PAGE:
My second column, and again your kindnesses were many and moving.
Hilary, hilarious Hilary: "You may laugh when I tell you for 60 years I said 'fund' of knowledge." Kim was not the first to say this page put her in mind of Cheryl Strayed's Tiny Beautiful Things. I haven't read it, but I liked a lot the film of her memoir, Wild. I found it affirming and solidifying. Reese Witherspoon, so taut and tawny, played her, and I hoped, a passing vanity, that perhaps she put you in mind of me too.
Vivienne: "Thank you, thank you, thank you for coming out of your cave." Helen knows about hiding out. "I believe staying under rocks at various times of our lives is perfectly fine. At some stage moving is good and healthy. Crawling out takes courage and having a firm base of support underneath you. And within you.
"I've been hiding under a rock too for various reasons, but made the call on Thursday to book myself on to an Outward Bound 21-day Masters course.
That'll shake things up a bit."
Both this Helen and another Helen liked my grandmother's advice to the reader (who shall remain nameless) with the elderly mother. This Helen's own grandmother died last year and, in her last years of life, made things very difficult for Helen's mother. "The guilt thing was so true. I think daughters feel it worse than sons." Linda, so practical, says sharing a home with an elderly relative is "fraught". "The anguish of guilt", she counsels, might be avoided by putting in place an Enduring Power of Attorney for both care and assets while your relative is still mentally capable. Last year Jane and her husband moved into a retirement village, and cannot understand the ongoing "stigma regarding rest homes". "We did it because we did not want to become a burden to my wonderful children ... we did it when we wanted to and chose where we wanted to go ... it really has been the best decision we could have made ... Yes, we have had our life and I want my family to enjoy theirs. But we are still really enjoying ours, too. My family can never get hold of us." Val thought we all - me, my grandmother, nameless - had the issue around the wrong way, that it's important to support ageing parents "in a way they have some sense of control over".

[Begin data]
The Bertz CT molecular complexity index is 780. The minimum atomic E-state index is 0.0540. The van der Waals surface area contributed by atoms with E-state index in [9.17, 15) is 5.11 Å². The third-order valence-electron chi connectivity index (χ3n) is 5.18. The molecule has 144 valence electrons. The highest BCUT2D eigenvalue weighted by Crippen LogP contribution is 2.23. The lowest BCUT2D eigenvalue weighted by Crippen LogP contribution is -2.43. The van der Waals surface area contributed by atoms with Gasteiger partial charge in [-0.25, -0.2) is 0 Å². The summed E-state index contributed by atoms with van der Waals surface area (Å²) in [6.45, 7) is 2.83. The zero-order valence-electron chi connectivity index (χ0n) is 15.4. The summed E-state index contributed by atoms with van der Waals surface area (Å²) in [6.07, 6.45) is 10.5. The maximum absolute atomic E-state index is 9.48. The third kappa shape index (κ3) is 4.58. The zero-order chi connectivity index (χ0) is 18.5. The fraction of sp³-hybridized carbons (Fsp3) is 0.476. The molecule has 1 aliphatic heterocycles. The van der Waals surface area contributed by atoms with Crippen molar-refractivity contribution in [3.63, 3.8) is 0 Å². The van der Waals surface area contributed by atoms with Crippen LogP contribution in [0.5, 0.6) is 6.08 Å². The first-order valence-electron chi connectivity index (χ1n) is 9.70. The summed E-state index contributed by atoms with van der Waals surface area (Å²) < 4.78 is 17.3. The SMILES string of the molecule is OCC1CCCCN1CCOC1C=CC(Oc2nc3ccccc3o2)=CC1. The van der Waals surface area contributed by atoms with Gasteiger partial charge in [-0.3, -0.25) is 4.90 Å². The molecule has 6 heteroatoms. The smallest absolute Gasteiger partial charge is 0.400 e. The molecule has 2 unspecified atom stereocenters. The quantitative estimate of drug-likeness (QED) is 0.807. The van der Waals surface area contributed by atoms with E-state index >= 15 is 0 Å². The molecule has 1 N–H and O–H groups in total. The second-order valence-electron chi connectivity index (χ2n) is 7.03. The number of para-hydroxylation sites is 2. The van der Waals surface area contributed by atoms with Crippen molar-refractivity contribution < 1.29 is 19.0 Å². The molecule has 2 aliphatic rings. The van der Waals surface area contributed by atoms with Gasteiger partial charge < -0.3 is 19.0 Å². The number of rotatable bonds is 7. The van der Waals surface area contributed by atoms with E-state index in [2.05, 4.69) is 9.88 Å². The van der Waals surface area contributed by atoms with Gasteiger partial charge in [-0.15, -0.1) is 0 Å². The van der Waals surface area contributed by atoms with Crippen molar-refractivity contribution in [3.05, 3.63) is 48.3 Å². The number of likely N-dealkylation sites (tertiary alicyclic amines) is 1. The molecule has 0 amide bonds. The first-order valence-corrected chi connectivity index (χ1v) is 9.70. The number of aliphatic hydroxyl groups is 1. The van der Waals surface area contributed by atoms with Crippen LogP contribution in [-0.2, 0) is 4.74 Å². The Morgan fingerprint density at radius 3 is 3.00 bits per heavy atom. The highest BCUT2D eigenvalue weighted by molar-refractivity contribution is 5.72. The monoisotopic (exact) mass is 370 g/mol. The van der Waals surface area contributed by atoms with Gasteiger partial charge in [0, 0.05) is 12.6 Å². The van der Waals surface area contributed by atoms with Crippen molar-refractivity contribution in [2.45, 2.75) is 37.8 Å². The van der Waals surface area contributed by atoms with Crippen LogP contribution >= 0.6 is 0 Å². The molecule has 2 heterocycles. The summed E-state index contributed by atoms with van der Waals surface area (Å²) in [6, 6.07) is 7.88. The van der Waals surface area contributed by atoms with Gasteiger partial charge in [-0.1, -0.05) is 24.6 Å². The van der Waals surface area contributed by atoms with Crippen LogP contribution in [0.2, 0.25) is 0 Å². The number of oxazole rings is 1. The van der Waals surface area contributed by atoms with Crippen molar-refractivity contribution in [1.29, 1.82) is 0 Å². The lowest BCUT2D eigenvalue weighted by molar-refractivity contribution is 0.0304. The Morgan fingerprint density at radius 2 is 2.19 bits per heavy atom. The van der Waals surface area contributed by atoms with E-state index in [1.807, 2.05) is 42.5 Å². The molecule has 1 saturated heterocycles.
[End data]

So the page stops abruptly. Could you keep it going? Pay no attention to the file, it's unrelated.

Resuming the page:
"How would you feel if someone, like your children, came into your life now and decided they would tell you what you should do and where you should live and 'their' solutions for your life?"
I think none of us is wrong. That in the end it comes down to a point. A point at which we decide, whether ailing mother or guilty daughter, or indeed any among us negotiating life's path, to put ourselves first, that our own needs will take precedence over another's. I write those words and I writhe, for there is something inherently nauseating about talk of prioritising one's own wants, is there not? It smacks of the shoddiest of self-help books. Of bargain bin advice. And, worse still, typifies our modern obsession with self. To put oneself ahead of someone else is selfishness by any other name. And somehow selfishness has shed its mantle as one of the ugliest elements of the human condition, to become a virtue revered. We admire the mega-rich, overlooking their ill-gotten gains. We applaud the scheduling of me-time ahead of family time. Although that is not to say selflessness, selfishness' righteous sister, is necessarily preferable.
I am never attracted to the saintly, they seem too good to be true, and thus not to be wholly trusted.
In truth, few of us in Western society lead communal lives, our days no longer dictated by the vagaries of the weather and our village's needs. Our lives are busy and complex. And to move because your mother will not may be what tips you over the edge. So you choose self-preservation. Or perhaps you decide, for now at least, to put aside your own wishes and in doing so simplify your life in surprising ways. Life, both in the small and the daily, and in the major, course-changing stuff, can be overwhelming.
Possibly next week we might ponder this. I am open, as always, to your thoughts.